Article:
Updated: September 11, 2019 3:20:16 pm
Onam is here and for Malayalis all over the country, the festivities are incomplete without the traditional feast or Onam Sadhya. According to the Malayalam calendar, the annual harvest festival is usually celebrated for 10 days in the month of Chingam and the festivities continue till September 13 this year.
It is on the 10th day of festivities or Thiruvonam that the lavish Onam Sadhya is cooked in all households. There is no doubt that the delectable array of food makes the mouth water. Spread on plantain leaves, the meal includes nine courses, but may include over two dozen dishes, including chips (especially banana chips), Sharkaraveratti (fried pieces of banana coated with jaggery), pappadam, various vegetable and soups such as injipuli (also called puli inji), thoran, mezhukkupuratti, kaalan, olan, avial, sambhar, dal served along with a small quantity of ghee, erisheri, molosyam, rasam, puliseri (also referred to as velutha curry), kichadi (not to be confused with khichdi) and pachadi (its sweet variant), moru (buttermilk or curd mixed with water), pickles both sweet and sour, and coconut chutney.
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The feast ends with dessert called Payasam (a sweet dish made of milk, sugar, jaggery, and other traditional Indian savouries) eaten either straight or mixed with ripe small plantain. The curries are served with rice, usually the ‘Kerala Matta’ parboiled rice preferred in the state.
What’s more, these dishes are very simple to make and, hence, can be prepared just in time for lunch. We present a list of dishes served on the banana leaf, so you have your Onam sadhya basics right, before you head to prepare one.
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Rice: The Onam sadhya is incomplete without its main component — the semi-polished brown rice of Kerala, known as kutthari.
Olan: This dish is a preparation of white gourd and coconut milk, with ginger and coconut oil for seasoning.
Rasam: A watery dish, much like a soup, made primarily of tamarind, tomatoes, and hot spices like black pepper and chili pepper, asafoetida and coriander. It is made very spicy and is known for being a cure for indigestion.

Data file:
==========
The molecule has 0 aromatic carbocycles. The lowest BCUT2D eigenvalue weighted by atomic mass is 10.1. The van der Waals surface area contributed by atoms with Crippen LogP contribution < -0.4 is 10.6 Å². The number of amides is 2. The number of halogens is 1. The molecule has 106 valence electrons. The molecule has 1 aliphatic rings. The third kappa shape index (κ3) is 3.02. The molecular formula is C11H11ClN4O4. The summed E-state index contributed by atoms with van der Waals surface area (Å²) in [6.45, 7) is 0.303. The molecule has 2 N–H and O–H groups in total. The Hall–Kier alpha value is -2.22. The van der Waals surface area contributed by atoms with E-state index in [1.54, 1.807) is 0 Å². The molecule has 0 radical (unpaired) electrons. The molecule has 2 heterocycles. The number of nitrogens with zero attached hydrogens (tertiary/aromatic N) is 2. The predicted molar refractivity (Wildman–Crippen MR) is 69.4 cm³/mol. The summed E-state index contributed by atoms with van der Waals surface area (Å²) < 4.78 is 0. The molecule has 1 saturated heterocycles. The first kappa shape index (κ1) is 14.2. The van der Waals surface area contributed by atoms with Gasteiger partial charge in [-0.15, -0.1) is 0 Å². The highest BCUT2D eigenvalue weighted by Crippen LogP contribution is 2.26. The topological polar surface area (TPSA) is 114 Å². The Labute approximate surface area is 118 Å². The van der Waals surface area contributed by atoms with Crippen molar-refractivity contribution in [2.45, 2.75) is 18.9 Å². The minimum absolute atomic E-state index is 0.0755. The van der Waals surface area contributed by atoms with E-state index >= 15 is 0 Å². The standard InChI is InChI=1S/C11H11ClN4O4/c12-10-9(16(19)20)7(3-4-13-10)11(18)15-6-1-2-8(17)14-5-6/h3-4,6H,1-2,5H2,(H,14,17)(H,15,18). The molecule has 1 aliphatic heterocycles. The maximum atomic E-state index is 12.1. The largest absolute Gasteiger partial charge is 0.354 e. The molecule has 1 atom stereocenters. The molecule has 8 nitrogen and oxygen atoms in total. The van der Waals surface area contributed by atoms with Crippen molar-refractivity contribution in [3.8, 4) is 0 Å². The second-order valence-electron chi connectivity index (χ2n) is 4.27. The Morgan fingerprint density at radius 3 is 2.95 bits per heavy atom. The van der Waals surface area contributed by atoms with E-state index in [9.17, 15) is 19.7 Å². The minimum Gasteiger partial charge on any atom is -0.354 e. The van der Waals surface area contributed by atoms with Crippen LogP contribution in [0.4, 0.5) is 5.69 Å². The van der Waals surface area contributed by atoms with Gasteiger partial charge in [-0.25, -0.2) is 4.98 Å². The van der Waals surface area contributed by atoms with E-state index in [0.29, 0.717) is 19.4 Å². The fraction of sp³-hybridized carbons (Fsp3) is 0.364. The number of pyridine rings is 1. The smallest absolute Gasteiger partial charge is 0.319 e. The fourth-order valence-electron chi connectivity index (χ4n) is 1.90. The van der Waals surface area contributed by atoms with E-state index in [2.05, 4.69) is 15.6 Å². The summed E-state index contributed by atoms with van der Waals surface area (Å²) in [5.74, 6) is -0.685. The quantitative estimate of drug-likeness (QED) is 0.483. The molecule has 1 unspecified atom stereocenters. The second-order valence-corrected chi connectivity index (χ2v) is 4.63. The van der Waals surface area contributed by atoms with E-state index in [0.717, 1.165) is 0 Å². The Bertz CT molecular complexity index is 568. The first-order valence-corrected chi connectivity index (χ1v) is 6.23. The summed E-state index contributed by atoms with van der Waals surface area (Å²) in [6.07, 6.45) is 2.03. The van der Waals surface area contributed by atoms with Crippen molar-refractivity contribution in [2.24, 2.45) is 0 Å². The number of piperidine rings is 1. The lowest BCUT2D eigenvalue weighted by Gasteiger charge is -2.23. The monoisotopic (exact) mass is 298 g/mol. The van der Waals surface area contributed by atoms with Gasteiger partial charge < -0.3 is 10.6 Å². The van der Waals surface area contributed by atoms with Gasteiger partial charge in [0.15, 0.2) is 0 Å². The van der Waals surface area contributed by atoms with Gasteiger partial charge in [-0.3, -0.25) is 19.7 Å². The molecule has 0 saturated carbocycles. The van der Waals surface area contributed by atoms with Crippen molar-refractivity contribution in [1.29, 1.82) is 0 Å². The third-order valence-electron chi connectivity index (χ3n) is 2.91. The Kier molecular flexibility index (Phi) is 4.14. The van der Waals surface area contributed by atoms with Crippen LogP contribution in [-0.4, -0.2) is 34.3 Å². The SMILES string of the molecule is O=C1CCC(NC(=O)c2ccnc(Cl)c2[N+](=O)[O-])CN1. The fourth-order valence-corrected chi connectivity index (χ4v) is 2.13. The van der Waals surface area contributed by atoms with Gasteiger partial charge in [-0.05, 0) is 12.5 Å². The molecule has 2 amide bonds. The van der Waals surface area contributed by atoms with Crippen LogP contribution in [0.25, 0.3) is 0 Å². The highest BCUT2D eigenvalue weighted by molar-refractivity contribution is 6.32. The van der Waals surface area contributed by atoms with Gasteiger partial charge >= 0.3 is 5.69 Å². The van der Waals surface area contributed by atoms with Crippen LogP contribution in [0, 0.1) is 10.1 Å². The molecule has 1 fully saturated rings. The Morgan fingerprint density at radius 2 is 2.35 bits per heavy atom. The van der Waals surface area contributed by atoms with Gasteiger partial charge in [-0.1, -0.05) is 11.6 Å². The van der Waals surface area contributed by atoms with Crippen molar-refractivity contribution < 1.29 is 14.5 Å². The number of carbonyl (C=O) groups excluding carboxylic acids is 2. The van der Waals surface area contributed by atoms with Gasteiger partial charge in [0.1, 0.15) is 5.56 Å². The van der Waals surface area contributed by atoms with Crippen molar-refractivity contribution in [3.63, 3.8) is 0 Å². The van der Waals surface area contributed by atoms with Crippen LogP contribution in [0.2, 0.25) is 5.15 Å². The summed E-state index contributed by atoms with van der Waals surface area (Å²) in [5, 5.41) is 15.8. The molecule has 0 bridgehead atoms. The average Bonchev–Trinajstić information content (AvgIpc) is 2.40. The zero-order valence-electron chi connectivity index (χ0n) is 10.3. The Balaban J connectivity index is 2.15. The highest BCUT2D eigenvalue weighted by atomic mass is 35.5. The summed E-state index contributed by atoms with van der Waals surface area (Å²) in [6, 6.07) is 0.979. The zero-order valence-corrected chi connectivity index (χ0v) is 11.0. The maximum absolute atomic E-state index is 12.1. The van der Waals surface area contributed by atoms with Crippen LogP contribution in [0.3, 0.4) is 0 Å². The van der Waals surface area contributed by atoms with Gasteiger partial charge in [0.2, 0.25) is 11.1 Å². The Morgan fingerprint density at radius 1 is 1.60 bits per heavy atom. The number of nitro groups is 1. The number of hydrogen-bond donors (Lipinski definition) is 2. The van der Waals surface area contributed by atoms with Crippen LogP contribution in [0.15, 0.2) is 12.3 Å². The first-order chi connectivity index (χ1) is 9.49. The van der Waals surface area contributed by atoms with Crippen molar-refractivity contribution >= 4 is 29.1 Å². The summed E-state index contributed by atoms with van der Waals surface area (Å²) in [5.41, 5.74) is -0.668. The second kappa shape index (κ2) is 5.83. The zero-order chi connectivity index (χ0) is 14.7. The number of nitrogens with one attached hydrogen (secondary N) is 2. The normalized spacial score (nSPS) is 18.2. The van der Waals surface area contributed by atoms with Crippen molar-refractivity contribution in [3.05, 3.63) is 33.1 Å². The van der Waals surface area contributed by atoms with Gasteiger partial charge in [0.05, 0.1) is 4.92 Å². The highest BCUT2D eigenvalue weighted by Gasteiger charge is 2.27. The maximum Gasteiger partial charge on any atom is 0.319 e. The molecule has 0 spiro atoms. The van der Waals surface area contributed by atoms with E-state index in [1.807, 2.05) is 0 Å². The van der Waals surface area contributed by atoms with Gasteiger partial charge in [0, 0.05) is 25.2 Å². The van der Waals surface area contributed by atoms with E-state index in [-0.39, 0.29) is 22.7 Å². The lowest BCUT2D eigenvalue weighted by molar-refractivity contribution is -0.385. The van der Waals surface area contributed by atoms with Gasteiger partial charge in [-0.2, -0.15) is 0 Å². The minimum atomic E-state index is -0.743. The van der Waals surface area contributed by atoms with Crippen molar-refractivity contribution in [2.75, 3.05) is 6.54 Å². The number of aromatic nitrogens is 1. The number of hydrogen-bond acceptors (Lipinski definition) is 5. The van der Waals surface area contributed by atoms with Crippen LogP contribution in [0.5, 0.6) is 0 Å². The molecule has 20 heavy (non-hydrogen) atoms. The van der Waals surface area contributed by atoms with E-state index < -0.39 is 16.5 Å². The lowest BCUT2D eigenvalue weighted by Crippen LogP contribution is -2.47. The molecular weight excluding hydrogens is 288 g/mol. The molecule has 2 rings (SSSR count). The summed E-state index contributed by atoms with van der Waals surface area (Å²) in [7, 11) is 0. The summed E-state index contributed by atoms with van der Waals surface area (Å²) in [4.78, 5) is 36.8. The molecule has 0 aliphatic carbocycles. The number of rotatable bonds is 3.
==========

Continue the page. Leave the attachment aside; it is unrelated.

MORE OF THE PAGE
Tamarind-Ginger curry or puli inji: As one of the star dishes of a Onam sadhya, it is a lip-smacking combination of sweet, sour and spice, made with crushed ginger and green chillies added to tamarind.
Pachadi: Generally made with sliced ash gourd (petha), they are also made with fruits like pineapple and grapes which are added to a gravy that consists of coconut grounded with mustard and green chillies.
Sambar: The humble sambar is one of the essentials in Kerala sadhya. The thick sambar gravy is made of lentils, tamarind, tomato and drumsticks and is flavoured with asafoetida.
Avial: Made of grated coconut and vegetables, avial stands out for its seasoning with coconut oil and curry leaves.
Erissery: This dish consists of one or two vegetables like bananas with a ground coconut paste curry base.
Parippu curry: A simple lentil dish made in coconut oil or ghee, it is generally garnished with curry leaves.
Kaalan: A combination of raw banana, yogurt, pepper, grated coconut, jeera, green chillies and turmeric, this dish has the ability to stay fresh for several days.
Kichadi: Tasting much like a raita, with a yogurt base, vegetables like cucumber or beetroot are added.
Thoran: Coconut oil-sautéed vegetables is another important element of the sadhya, without which the traditional meal remains incomplete.